► From HuffPost — Tax refund fiasco is political payback for Republicans — Republicans boasted all last year that their new tax law boosted paychecks and showered bonuses on several million workers. But now that tax season is upon us, several million Americans are getting a nasty surprise: a bill from the Internal Revenue Service that they never expected.




► In today’s Washington Post — White House defends Trump’s emergency declaration as lawsuits and political battles mount — The White House on Sunday defended President Trump’s declaration of a national emergency at the southern border and sought to clarify his contradictory statements about its necessity, marking the start of what’s expected to be a drawn-out fight over funding the construction of a wall amid mounting legal challenges and objections from Congress.

► In the Washington Post — Five myths about the federal workforce — Myth #1: Federal employees earn more than private-sector workers. #2: The federal workforce is mostly located in Washington. #3: The government is shrinking. #4: The private sector delivers more value for the money. #5: It’s impossible to fire a federal worker.

EDITOR’S NOTE — On Myth #4, this article points out: “The Project on Government Oversight says that ‘the government pays billions more annually in taxpayer dollars to hire contractors than it would to hire federal employees to perform comparable services.’ At any rate, certain inherently governmental functions should never be outsourced. A piece in the Harvard Business Review posited that ‘the key question’ when considering privatization of government services is ‘under what conditions will managers be more likely to act in the public’s interest.’ Making this case are examples like the horrors of private prisons, inadequate protection of human rights by contractors running immigrant detention centers and defense contractors sanctioned for human trafficking.

► From The Hill — Crumbling infrastructure is a hidden tax on all Americans (by Bob Taylor) — Improving infrastructure could unlock enormous growth in productivity and could reduce the hidden tax on our lives from aggravating delays at airports and on the rails and long commutes to work.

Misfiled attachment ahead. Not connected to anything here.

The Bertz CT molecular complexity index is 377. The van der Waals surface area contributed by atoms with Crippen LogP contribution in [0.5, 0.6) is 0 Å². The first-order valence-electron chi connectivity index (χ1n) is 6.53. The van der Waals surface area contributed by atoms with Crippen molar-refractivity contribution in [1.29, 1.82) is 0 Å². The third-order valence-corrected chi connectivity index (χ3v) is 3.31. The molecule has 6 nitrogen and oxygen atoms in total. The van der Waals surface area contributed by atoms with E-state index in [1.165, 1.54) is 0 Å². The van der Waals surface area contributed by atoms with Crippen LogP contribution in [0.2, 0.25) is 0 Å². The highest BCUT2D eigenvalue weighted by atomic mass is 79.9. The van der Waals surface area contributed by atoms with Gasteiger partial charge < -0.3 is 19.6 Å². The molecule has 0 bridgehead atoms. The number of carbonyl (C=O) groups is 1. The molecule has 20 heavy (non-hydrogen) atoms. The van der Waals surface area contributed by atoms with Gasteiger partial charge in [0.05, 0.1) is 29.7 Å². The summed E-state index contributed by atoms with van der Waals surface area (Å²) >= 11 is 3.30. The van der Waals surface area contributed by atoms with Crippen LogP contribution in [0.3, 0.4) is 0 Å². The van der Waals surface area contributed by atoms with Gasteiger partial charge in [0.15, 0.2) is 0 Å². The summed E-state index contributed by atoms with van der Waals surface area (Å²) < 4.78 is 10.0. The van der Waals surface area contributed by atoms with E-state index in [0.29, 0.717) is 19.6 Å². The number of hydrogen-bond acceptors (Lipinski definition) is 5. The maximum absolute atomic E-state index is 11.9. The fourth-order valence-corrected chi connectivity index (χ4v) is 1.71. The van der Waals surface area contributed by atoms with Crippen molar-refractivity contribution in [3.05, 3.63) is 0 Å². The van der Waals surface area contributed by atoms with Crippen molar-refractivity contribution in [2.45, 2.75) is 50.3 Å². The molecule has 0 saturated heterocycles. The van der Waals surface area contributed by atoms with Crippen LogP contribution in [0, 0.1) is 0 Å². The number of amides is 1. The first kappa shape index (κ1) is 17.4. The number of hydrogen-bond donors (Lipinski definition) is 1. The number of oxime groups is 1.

► In today’s NY Times — Chinese, Iranian hackers renew their attacks on U.S. companies — Dozens of corporations — including Boeing, General Electric Aviation and T-Mobile — and multiple United States agencies have been hit. Security experts believe the hackers have been energized by Trump’s withdrawal from the Iran nuclear deal last year and his trade conflicts with China.

► From Politico — Airbus warns of ‘catastrophic’ no-deal Brexit — A top Airbus executive warned today that a no-deal Brexit would be “catastrophic” for the industry, adding that the company has already spent tens of millions of euros preparing for such a scenario.




► From Insider Louisville — UPS mechanics ratify new contract with 18 percent immediate raise — UPS aircraft mechanics (Teamsters) have ratified a new five-year contract that will give them an immediate 17.72 percent raise for a base pay of about $123,000 per year. Over the life of the contract, base pay will increase 32.61 percent, to about $139,000. The new contract also makes no changes to employee premiums of a key early retirement health care benefit that had been one of the sticking points in protracted negotiations.

EDITOR’S NOTE — Double-digit raises? Early retirement health care? That’s the power of joining together — and sticking together — with your co-workers in a union. Get more information about how you can negotiate a fair return for your hard work. Contact a union organizer today!

► In today’s SF Chronicle — Oakland teachers plan to go on strike Thursday — Oakland teachers will strike Thursday in a call for higher wages and more investment in city schools, union officials announced Saturday. Teachers have been working without a contract since July 2017 and can’t afford to live in the city, said Keith Brown, president of the Oakland Education Association, which represents 3,000 educators. High housing costs have led to more than 18 percent of teachers leaving each year, according to a fact-finding report released Friday.

► In today’s Chicago Sun-Times — Aurora victim had helped gunman get job back, ‘died trying to set it straight’ — Russell Beyer had a “big heart” and tried his best to make his office a better place, his dad said. That’s why the 20-year mold operator and union chairman sat in on Gary Martin’s termination meeting Friday afternoon at the Henry Pratt Company. The meeting started with Martin — whose job Beyer had already helped win back two months earlier — getting fired for the second time. It ended with Martin killing almost everyone in the room, including Beyer.


The Stand posts links to Washington state and national news of interest every weekday morning by 10 a.m.